Originally appeared in the CAS Weekly Newsletter.
Written by attorney Thomas B. Mooney.
Dear Legal Mailbag:
All this talk about student rights has me confused. As a faithful reader of Legal Mailbag, I now understand that students don’t “shed their constitutional rights of freedom of speech or expression at the schoolhouse gate” and all that. But it is hard to know when obnoxious T-shirts meet the Tinker standard, i.e., a reasonable forecast of substantial disruption or material interference with the educational process. I sort of want to be respectful of student free speech rights, but I really don’t want to be sued.
Just yesterday, I had a run-in with a student who was wearing a questionable sweatshirt. The sweatshirt proclaims the student’s solidarity with the Second Amendment by showing an American Flag (albeit in black and white) on the front and the slogan “I support and defend the Constitution of the United States and this I’ll defend!” on the back. I was especially concerned because the slogan on the back was flanked by the outline of two firearms. While I am fairly certain that the wording on the sweatshirt is protected by the First Amendment, are the images of the firearms used to represent the stance on the Second Amendment right also protected?
Not Quite Knowing my Rights from my Lefts
Your question illustrates the challenge of the Tinker standard, which you have correctly summarized. Whether you can reasonably forecast that student expression will cause substantial disruption or material interference with the educational process will depend upon the specific facts of the situation. A message on a T-shirt may be fine in one town, but may cause a disruption in another, depending on all the facts and circumstances. Legal Mailbag does not envy the tough decisions school administrators must make, but that is why you get the big bucks.
Looking at the facts here, Legal Mailbag would want you to articulate specific reasons for forecasting disruption before advising you that it would be fine to prohibit the student from wearing the sweatshirt in question. The expression on the shirt is clearly protected unless and until you can reasonably forecast disruption, and on these facts, Legal Mailbag is not convinced.
A federal case decided just last year on remarkably similar facts gives Legal Mailbag significant pause for concern. In Schoenecker v. Koopman, 349 F.Supp.3d 745 (E.D. Wisconsin 2018), the federal court considered a request by a student to enjoin the school principal from enforcing his ban against the student’s wearing two T-shirts with images of guns (shown below) and a T-shirt that stated “IF GUNS KILL PEOPLE, I GUESS PENCILS misspell words CARS drive drunk & SPOONS make people fat.” The court made short work of the T-shirt with just text, holding, first, that the message on the T-shirt was clearly political speech, and, second, that the principal did not show that the message would be disruptive in any way.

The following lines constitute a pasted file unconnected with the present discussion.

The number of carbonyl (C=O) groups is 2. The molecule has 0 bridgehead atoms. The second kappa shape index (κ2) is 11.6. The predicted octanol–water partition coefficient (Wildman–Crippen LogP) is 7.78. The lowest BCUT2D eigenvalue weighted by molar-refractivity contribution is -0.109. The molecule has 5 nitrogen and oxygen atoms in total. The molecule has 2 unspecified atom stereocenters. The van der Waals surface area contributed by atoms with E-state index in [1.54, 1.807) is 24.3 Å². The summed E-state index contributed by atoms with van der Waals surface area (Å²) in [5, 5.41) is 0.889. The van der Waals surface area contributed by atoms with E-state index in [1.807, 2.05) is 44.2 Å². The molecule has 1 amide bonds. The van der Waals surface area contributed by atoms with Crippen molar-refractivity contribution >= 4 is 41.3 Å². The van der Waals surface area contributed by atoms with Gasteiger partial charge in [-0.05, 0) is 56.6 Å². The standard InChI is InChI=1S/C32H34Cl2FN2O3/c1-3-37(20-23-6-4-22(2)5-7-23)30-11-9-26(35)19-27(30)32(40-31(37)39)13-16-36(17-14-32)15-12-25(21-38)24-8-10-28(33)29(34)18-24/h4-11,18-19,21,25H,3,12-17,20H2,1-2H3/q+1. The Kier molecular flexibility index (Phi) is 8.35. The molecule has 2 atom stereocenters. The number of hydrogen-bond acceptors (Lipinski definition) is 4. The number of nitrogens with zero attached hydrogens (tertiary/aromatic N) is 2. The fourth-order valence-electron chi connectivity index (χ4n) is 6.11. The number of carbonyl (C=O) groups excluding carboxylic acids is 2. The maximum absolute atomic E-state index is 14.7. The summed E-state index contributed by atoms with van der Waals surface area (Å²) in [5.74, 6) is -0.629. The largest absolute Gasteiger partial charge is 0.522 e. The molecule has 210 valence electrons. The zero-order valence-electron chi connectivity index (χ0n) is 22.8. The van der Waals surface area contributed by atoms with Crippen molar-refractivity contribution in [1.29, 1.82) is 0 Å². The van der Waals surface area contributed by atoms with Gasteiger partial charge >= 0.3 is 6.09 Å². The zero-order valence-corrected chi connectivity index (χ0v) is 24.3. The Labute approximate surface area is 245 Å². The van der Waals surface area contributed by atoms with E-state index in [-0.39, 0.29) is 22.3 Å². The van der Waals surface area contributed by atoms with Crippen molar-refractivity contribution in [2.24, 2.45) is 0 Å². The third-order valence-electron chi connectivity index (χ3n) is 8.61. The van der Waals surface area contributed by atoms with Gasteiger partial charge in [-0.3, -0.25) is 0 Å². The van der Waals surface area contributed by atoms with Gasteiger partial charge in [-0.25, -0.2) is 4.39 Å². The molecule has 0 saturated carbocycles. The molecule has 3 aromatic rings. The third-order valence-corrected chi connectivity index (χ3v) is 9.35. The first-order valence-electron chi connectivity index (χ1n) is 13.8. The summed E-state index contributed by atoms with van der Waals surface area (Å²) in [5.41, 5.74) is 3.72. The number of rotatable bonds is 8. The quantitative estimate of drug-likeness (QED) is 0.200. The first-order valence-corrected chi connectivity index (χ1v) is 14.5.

From the court’s perspective, the issue of the images of weapons was more complicated but, ultimately, the court ruled that the school principal violated the student’s rights by prohibiting the wearing of the T-shirts. The court allowed that the principal can be guided by a more lenient standard of “disruption,” i.e., a “reason to think that a particular type of student speech will lead to a decline in students’ test scores, an upsurge in truancy, or other symptoms of a sick school.” That was a standard applied by the Seventh Circuit in an earlier T-shirt case, and Legal Mailbag is not convinced that our federal appeal court here in Connecticut, the Second Circuit, would adopt that more lenient standard for “disruption.” Significantly, however, even under that standard the court rejected the principal’s claim of disruption. The principal offered various justifications for his prohibition. However, the court found that there was no evidence that students felt threatened by the T-shirts and that “there [was] no evidence that any staff member’s ability to provide instruction to students was affected.” Accordingly, the court ruled in the student’s favor.
To be sure, this ruling was on a request for the injunction against the prohibition (which was granted), and the case was apparently settled after this ruling. However, the case illustrates the issues that you must consider before restricting the speech on the sweatshirt in question. Legal Mailbag advises you that a blanket ban on images of weapons would likely not be permitted, and a prohibition against any specific image of a weapon will be permissible only if you can persuasively demonstrate that it is reasonable to forecast that the image will cause substantial disruption or material interference with the educational process. Aren’t you glad you asked, and good luck!